By / April 19, 2022

Project E206: Locking Up 20 Women for 98 Days to Make Them Smoke Cannabis

This is Canada in 1972. The gateway theory – cannabis would lead to hard drugs – was widely believed, supported by Canadian police, and the Ontario government feared that decriminalizing cannabis would lead to “reefer madness”, a cannabis madness created from scratch by the American prohibitionist government of the Nixon years.

A few years earlier, Prime Minister Pierre Trudeau’s Liberal government convened the “Le Dain Commission of Inquiry into Non-Medical Drug Use” and invested millions in studying the potential impact of decriminalizing cannabis for personal use. Results came out in 1973 and reported that cannabis-related sentences were ‘grossly excessive’ and ‘completely unreasonable’. It also advised a repeal of a ban on simple possession of cannabis and cultivation for personal use.

At the time, possession of cannabis could be worth seven years in prison. If you helped out a mate, you could end up behind bars for life – and the penalties for trafficking were even tougher.

A Traumatic Cannabis Experiment

In 1971, the Addiction Research Foundation opened a research and treatment hospital where a cannabis study by Bill Miles, a British psychologist working in Toronto, Project E206 or Project Venus would take place.

The research was part of a million-dollar program, the latest in a series of experiments designed to answer one of the country’s most pressing questions, raised when then-Prime Minister Pierre Trudeau, discussed the idea of ​​cannabis legalization: what impact would legalization have on Ontario’s youth and consumer productivity?

Bill Miles assembled a team comprising two behaviorists, a doctor, a psychiatrist, a social worker, and a full team of nurses. The hospital welcomed 20 women to the ward at a formal dinner on January 31, 1972.

The women were to be locked up for 98 days in the study center and divided into two groups. Half of them – the experimental group – will have to smoke increasingly potent doses of cannabis twice a night, while the other half – the control group – will not be forced to use cannabis.

Both groups will be allowed to buy as many (relatively light) cannabis joints as they want for 50 cents each at a mock convenience store that also sold liquor, junk food, toiletries, cigarettes, and magazines.

a cannabis joint

A key part of the study was his microeconomics. Women had to cover the cost of their existence for 98 days. They could keep all the money they earned and did not spend on food, clothing, or entertainment. A bonus of 250 dollars awaited those who remained until the end of the experience. Those who quit early lost their bonus and up to 75% of their savings.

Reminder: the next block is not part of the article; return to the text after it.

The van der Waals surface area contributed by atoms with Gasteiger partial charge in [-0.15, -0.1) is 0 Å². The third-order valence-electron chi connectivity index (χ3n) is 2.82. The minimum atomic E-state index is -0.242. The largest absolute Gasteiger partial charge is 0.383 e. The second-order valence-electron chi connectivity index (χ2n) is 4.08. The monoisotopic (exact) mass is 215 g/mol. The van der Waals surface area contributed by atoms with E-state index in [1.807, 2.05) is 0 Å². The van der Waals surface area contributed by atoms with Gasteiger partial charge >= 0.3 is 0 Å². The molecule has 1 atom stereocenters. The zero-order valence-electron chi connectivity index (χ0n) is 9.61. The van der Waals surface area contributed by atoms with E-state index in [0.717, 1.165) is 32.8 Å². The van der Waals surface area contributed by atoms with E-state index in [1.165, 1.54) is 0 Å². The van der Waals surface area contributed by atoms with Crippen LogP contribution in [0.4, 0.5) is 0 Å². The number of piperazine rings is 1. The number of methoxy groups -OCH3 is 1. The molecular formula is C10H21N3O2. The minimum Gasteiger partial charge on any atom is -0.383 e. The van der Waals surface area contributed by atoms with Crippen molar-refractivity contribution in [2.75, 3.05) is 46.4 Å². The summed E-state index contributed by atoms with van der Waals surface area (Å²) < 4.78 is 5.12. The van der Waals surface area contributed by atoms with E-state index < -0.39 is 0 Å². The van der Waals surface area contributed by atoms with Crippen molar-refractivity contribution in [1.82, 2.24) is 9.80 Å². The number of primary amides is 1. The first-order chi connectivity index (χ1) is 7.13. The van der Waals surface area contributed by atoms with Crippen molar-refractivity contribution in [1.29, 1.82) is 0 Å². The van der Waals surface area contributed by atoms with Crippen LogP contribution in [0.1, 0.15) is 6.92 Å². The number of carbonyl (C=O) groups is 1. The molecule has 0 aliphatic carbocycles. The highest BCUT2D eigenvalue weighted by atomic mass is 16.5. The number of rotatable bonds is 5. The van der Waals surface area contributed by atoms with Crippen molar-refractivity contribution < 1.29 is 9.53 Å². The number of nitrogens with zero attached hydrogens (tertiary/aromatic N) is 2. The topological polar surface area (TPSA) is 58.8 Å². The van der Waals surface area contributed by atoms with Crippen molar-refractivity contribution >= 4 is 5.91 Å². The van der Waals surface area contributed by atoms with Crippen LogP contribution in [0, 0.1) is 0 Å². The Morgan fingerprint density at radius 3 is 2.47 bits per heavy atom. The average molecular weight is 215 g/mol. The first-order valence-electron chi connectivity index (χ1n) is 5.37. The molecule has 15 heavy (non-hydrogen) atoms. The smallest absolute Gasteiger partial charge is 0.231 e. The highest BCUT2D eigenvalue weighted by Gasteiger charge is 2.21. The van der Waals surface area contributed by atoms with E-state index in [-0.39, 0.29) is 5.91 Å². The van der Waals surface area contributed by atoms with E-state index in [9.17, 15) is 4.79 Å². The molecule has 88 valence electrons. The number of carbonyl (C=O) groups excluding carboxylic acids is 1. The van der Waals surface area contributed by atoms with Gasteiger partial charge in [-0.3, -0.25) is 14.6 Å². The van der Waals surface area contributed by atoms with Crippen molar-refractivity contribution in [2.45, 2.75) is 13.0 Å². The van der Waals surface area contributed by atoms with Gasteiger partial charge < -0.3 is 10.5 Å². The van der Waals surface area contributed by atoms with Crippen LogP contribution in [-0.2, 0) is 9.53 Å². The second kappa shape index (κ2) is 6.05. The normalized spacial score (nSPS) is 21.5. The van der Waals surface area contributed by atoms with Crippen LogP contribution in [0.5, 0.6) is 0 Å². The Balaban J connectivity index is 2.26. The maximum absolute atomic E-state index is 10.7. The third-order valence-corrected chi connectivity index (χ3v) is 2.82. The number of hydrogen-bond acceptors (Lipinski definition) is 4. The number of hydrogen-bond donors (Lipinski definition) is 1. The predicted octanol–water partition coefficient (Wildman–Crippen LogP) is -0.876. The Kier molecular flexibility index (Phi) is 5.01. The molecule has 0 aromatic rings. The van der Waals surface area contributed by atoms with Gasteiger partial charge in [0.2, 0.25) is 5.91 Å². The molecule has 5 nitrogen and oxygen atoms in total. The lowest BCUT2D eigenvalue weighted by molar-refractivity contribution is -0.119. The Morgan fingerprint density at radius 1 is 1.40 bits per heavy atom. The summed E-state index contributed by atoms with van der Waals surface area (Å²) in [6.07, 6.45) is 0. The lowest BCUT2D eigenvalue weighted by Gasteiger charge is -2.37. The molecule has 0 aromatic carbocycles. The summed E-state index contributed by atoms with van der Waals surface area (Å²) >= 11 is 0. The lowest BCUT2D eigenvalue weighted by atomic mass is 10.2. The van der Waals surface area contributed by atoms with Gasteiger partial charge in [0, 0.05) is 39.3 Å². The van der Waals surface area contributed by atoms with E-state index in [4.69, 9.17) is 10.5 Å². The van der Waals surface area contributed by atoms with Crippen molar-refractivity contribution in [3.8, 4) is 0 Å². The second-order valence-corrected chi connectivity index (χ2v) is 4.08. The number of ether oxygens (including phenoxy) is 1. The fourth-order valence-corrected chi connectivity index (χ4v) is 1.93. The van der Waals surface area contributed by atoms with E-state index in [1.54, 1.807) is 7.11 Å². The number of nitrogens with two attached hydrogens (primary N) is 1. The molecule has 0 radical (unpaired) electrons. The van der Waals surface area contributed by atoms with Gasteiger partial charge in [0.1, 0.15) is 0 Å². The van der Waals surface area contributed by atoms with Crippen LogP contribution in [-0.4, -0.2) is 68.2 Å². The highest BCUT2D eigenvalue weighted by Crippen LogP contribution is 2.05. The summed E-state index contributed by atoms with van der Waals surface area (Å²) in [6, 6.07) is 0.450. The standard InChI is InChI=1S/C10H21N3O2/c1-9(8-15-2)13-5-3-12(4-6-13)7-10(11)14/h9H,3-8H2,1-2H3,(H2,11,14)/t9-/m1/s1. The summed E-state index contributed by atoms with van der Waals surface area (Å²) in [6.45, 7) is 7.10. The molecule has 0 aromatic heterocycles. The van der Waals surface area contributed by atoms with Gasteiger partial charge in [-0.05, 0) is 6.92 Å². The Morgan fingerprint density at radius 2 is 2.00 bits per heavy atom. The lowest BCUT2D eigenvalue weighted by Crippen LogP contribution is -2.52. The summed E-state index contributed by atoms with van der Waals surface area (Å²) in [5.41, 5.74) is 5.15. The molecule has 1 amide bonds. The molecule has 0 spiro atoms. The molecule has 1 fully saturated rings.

They earned their living with a loom on which they wove colorful, fluffy woolen belts with tied tassels. For each belt that passed inspection – it had to contain at least two colors and be 132 centimeters long – the women received $2.50.

After a few days of practice, the task became easier. But the experience didn’t end well. The joints grew so strong that some demanded medical clearance to escape their nightly obligations, claiming they were too sick to smoke. Others left, more traumatized than thrilled by the experience. Over the last week, the women who remained so in the compulsory smoking unit refused to continue.

cannabis study participants
Contrary to prohibitionist theories of the time, smoking cannabis did not lead to “reefer madness” amongst study participants.

Mixed Evidence

Despite the enormous amount of data produced by Miles’ study, it has, for the most part, been swept under the rug. The cannabis experiment was so little known that it took until 2013 for a Toronto Star investigative reporter, Diana Zlomislic, to uncover the fiasco in a gripping report. The results of the study, Zlomislic notes, were never made public.

The behaviors observed during the study, however, provided mixed evidence on the effects of cannabis use. The most motivated subjects, for example, woke up at 4 a.m. to get a head start on weaving and earn extra money. In a smaller cannabis experiment conducted earlier on men, the subjects even went on strike to demand a salary increase which, when accepted, boosted the productivity of the group.

John Kagel, an economics professor at Ohio State University, who worked with the data from the study, perhaps best sums up the failure of the experiment.

“If you legalized cannabis, were you going to get a bunch of stoned people who just smoked cannabis all the time and didn’t do any work? [The study] is pretty compelling evidence that it wasn’t going to happen,” he said.

Did the conclusions go against a desire to persist with cannabis prohibitionism? The story does not say.

A Cannabis Themed Film Based on This Experience

Directed by Craig Pryce (Good Witch, Dark Oracle), who bought the rights to the story, the Canadian film The Marijuana Conspiracy looks back on this strange cannabis experience, which disappeared without a word.

“Among the doctors, behaviorists, and psychologists trying to prove their cannabis guesses were true, everyone [in the study] had an agenda,” says Pryce, “except the girls. This film tells what they went through and how they came together and overcame circumstances.”


(Featured image by RODNAE Productions via Pexels)

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